Yoko Expecting
LONDON (UPI) John
Lennon told thousands of
rock fans Sunday that his
wife, Yoko Ono, may be
pregnant and cited that as
one more reason for World
peace.
Speaking over a telephone
hookup from his home,
Lennon told 12,000 persons
gathered in Londons Bethnal
Green for a rock concert: I
think she is pregnant.
Dont be ashamed to take
your trousers down for
peace, Lennon concluded.

Page 17



Page 18

I, Tt Florida Alligrtor, Thursday, April 2,1970

The
Florida
Alligator

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PRECIOUS KNEES
... Alvarez, Cheney
Sweat, Blood
Sweat, blood and body
contact comprised the second
day of football practice
Wednesday as Coach Dickey
followed the same format but
got better results.
We accomplished much more
today, said Dickey. The boys
really showed enthusiasm;
Dickey said both Mike Kelley
and Bob Harrell received minor
injuries. Kelley cut his nose,
requiring stitches and Harrell
was shaken up in a practice drill.
Several players were given the
opportunity to try punting,
including quarterback John
Reaves. Dickey said no
super-punter was discovered, but
everyone will get a chance to
try.

THE SODOM AND GOMORRAH OF GAINESVILLE THE SODOM AND GOMORRAH OF GAINESVILLE THE SODOM AND GOMORRAH OF GAINES
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GATOR SPORTS

Hurricanes Roar
Past UF Netters
The University of Miami tennis team demonstrated why its rated
among the nations top three teams with a 9-0 tromping over the UF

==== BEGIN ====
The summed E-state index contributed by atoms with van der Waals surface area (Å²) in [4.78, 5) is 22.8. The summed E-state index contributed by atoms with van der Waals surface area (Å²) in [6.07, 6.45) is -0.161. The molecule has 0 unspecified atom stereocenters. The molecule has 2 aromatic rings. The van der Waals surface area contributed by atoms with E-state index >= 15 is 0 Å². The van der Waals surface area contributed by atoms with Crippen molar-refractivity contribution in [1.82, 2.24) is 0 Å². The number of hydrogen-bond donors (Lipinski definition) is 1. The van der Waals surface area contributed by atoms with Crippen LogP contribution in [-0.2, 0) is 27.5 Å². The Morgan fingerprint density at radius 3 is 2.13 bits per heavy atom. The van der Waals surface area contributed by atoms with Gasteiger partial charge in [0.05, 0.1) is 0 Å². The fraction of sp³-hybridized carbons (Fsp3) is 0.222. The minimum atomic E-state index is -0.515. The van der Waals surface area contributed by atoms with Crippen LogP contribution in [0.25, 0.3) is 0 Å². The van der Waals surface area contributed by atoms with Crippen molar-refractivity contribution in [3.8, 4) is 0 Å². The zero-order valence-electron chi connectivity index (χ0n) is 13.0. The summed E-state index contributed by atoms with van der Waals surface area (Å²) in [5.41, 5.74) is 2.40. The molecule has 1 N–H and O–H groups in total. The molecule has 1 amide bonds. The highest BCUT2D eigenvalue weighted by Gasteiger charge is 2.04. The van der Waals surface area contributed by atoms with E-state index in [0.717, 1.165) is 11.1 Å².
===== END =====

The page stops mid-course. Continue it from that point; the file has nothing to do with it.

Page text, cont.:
netters Wednesday afternoon.
Miamis win avenged last years 6-3 loss to the Gators and boosted
their season record to 14-0. UF was unable to win one set from the
Hurricanes.
MIAMIS ALL-AMERICANS Pat Cramer and Luis Garcia easily
won their singles matches over Greg Hilley, 6-2,6-1, and Buddy Miles,
6-1,6-1, respectively and then teamed up in doubles to allow the same
Gator opponents only one game, 6-0,6-1.
The largest crowd of the season was in attendance, almost 300 fans.
In other singles competition Eddie Dibbs of Miami defeated Gator
Captain Will Sherwood, 6-1, 6-3; Paul Lunetta (UF) lost to Raz Ried
in the number four singles; in the number five singles Steve Siegel of
Miami beat Bruce Bartlett, 6-1, 6-4 and Sven Ginman won six singles
over UF freshman Kenn Terry, 13-11,6-1.
IN THE OTHER doubles competition, Sherwood and Lunetta lost
to Dibbs and Ried, 6-4,6-4 and Ginman and Siegel downed Terry and
freshman Ralph Hart, 64 64.